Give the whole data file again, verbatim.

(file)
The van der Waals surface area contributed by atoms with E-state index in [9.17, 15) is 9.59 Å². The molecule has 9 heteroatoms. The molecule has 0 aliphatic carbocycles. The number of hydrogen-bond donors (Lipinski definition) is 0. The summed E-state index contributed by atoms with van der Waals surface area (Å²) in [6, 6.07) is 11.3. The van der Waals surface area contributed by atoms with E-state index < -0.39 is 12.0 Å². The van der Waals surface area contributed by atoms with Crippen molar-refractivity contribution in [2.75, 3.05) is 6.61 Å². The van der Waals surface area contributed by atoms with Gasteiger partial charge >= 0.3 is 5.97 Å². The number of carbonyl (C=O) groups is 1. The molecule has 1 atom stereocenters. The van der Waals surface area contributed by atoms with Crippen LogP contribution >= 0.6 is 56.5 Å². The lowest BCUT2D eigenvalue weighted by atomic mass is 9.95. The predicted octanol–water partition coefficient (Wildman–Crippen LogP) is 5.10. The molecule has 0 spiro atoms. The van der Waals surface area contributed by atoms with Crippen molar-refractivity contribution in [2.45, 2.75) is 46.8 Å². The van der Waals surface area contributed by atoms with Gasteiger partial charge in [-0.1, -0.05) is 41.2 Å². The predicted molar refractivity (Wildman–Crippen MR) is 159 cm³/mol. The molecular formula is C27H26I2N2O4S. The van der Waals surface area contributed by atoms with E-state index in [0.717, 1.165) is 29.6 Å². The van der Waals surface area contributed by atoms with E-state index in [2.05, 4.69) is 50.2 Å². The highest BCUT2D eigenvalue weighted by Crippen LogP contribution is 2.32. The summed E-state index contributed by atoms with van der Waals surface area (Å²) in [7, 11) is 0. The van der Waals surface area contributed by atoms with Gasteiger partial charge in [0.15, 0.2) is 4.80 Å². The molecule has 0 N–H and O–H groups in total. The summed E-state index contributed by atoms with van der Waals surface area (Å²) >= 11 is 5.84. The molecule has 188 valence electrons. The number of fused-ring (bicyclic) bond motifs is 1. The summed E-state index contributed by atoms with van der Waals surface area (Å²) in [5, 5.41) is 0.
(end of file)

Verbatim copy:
The van der Waals surface area contributed by atoms with E-state index in [9.17, 15) is 9.59 Å². The molecule has 9 heteroatoms. The molecule has 0 aliphatic carbocycles. The number of hydrogen-bond donors (Lipinski definition) is 0. The summed E-state index contributed by atoms with van der Waals surface area (Å²) in [6, 6.07) is 11.3. The van der Waals surface area contributed by atoms with E-state index < -0.39 is 12.0 Å². The van der Waals surface area contributed by atoms with Crippen molar-refractivity contribution in [2.75, 3.05) is 6.61 Å². The van der Waals surface area contributed by atoms with Gasteiger partial charge >= 0.3 is 5.97 Å². The number of carbonyl (C=O) groups is 1. The molecule has 1 atom stereocenters. The van der Waals surface area contributed by atoms with Crippen LogP contribution >= 0.6 is 56.5 Å². The lowest BCUT2D eigenvalue weighted by atomic mass is 9.95. The predicted octanol–water partition coefficient (Wildman–Crippen LogP) is 5.10. The molecule has 0 spiro atoms. The van der Waals surface area contributed by atoms with Crippen molar-refractivity contribution in [2.45, 2.75) is 46.8 Å². The van der Waals surface area contributed by atoms with Gasteiger partial charge in [-0.1, -0.05) is 41.2 Å². The predicted molar refractivity (Wildman–Crippen MR) is 159 cm³/mol. The molecular formula is C27H26I2N2O4S. The van der Waals surface area contributed by atoms with E-state index in [0.717, 1.165) is 29.6 Å². The van der Waals surface area contributed by atoms with E-state index in [2.05, 4.69) is 50.2 Å². The highest BCUT2D eigenvalue weighted by Crippen LogP contribution is 2.32. The summed E-state index contributed by atoms with van der Waals surface area (Å²) in [7, 11) is 0. The van der Waals surface area contributed by atoms with Gasteiger partial charge in [0.15, 0.2) is 4.80 Å². The molecule has 0 N–H and O–H groups in total. The summed E-state index contributed by atoms with van der Waals surface area (Å²) >= 11 is 5.84. The molecule has 188 valence electrons. The number of fused-ring (bicyclic) bond motifs is 1. The summed E-state index contributed by atoms with van der Waals surface area (Å²) in [5, 5.41) is 0.